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An exploration of evergreen agriculture approaches for scaling up in East Africa

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By Jonathan Muriuki

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An exploration of evergreen agriculture approaches for scaling up in East Africa

  1. 1. An exploration of evergreen agriculture approaches for scaling up in East Africa Jonathan Muriuki ICRAF, Nairobi
  2. 2. Synopsis The regional context The evergreen agriculture idea The project objectives Results from capacity building objective in Machakos, Kenya Conclusion
  3. 3. HUMID HIGHLANDS High Pop. Density (Home to > 50 % of region’s pop) Supply > 50 % of regions staple & cash crops Important water towers Rainfed & irrigated agriculture Major crops: Maize, potato, banana, wheat, coffee, tea, arrow roots DRYLANDS 81 % of total land mass Significant in Kenya (75 %); Tanzania & Ethiopia (50 %) Pastoralism / Agro- pastoralism Irrigated and rainfed agriculture Major crops: Sorghum, millet & cassava, cotton Eastern Africa Main features
  4. 4. 2003 Crop Yields (MT/ha) – Africa, and Global Crop AFRICA GLO BAL Maize 1.61 4.47 Rice 1.87 3.84 Sorghum 0.88 1.30 Millet 0.70 0.82 Sweet Potatoes 4.32 13.49 Cassava 8.83 10.76 Beans 0.62 0.70 Groundnuts 0.86 1.35 Bananas 6.59 15.25 4 (Source: Tittonell, 2013)
  5. 5. What is Evergreen Agriculture? A form of more intensive farming that integrates trees with annual crops, maintaining a green cover on the land throughout the year. Evergreen farming systems are ‘double- story’ systems that feature both perennial and annual species (food crops and trees).
  6. 6. Project objectives 1. To identify the critical drivers of adoption of evergreen agriculture technologies and practices in sub Saharan Africa (baseline study) 2. To establish a robust infrastructure for the multiplication and supply of improved tree seed/seedling system and its integration with livestock production systems 3. Build the capacity of smallholder farmers in accessing evergreen agriculture practises, and supporting services (e.g technologies, credit and markets), 4. Generate, package and disseminate knowledge to various categories of smallholder farmers, partners and institutions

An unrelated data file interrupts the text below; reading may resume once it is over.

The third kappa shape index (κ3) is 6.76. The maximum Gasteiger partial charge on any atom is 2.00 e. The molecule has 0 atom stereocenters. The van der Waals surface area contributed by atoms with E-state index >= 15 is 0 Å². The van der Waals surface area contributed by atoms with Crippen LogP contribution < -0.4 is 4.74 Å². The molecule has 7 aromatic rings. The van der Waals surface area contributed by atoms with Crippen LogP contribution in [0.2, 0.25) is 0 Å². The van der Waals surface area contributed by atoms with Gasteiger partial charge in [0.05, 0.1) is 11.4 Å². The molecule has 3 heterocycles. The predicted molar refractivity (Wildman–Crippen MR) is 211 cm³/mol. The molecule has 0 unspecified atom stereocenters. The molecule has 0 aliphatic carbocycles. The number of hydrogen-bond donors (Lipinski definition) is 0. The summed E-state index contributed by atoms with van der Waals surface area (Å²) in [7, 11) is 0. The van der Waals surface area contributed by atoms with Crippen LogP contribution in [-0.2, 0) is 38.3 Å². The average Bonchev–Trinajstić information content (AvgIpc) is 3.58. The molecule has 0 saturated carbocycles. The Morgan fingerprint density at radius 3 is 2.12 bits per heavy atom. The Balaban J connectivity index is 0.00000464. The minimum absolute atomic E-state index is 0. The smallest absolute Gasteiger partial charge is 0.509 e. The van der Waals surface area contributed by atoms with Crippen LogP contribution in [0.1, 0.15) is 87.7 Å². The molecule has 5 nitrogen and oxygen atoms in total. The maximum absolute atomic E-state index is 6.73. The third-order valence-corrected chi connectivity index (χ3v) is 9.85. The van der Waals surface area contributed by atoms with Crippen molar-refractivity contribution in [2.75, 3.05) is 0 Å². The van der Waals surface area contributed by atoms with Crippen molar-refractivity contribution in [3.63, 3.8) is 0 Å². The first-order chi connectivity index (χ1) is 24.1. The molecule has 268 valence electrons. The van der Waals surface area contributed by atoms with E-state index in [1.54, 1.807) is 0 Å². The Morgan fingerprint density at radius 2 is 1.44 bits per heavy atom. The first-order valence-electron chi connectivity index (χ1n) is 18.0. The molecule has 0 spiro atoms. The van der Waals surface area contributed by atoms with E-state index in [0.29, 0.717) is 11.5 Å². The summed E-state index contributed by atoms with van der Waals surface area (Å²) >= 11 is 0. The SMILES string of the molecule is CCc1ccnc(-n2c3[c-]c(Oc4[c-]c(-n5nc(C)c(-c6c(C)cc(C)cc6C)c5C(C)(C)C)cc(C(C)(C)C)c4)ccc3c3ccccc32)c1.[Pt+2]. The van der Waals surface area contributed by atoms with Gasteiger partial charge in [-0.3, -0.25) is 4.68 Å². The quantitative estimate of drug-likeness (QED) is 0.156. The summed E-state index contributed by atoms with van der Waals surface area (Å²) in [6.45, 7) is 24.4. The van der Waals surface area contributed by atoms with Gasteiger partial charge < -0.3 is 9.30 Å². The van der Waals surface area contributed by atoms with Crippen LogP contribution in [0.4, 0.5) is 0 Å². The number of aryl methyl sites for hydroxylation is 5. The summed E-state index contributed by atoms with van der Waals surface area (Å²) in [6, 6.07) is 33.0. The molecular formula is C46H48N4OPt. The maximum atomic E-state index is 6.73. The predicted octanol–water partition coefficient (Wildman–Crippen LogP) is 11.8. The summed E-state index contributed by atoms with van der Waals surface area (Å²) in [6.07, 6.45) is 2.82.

7. 7. Meru County, Kenya Machakos County, Kenya Mwanga District, TanzaniaMbarali District, Tanzania Bugesera District, Rwanda Project sites Lesotho – only baseline studies done in two sites – north and south of the country
  8. 8. Build the capacity of smallholder farmers in accessing evergreen agriculture practises in Machakos  Establishment of demonstration plots at farmers training centre and in each of 40 farmer groups – three tree species tested with three alley spacings and maize-legume intercrop  Training of farmers through four different approaches – government extension, FFS through World Vision, Landcare – through KENDAT and Volunteer farmer trainers
  9. 9. Maize ATC Machakos SR2013
  10. 10. More moisture retention when CA practiced with shrubs 0 10 20 30 40 50 60 Callat1.5 Callat3 Callat4.5 Notrees Glirat1.5 Glirat3 Glirat4.5 P.peasat1.5 P.peasat3 P.peasat4.5 Treatment CoA SR13 LR14 SR14 0 10 20 30 40 50 60 Callat1.5 Callat3 Callat4.5 Notrees Glirat1.5 Glirat3 Glirat4.5 P.peasat 1.5 P.peasat3 P.peasat 4.5 Treatment CA SR13 LR14 SR14 Moisture%vol-TillMoisture%vol–Notill
  11. 11. Tree growth and production LR2014
  12. 12. Farm tree diversity as proxy for extension approach effectiveness for CAWT Farmers under Landcare had more diversity of tree species and farm enterprises
  13. 13. Conclusion • CA with trees generated benefits of higher maize yields (no difference in legume yields) and increased soil water storage hence can narrow yield gaps especially useful for moisture stressed lands • Very close spacing (below 3m) yielded high shrub biomass and stored more moisture but depressed yields – while best performance was by Calliandra calothyrsus spaced at 3m • Tree biomass can serve as fodder and fuelwood and staking for high value crops such as climbing beans, tomatoes etc • Extension Approaches that build social capital in communities and build farmers’ capacity to diagnose NRM issues such as Landcare may be more appropriate in scaling up INRM
  14. 14. Thank you for Listening Creating an Evergreen Agriculture in Eastern Africa

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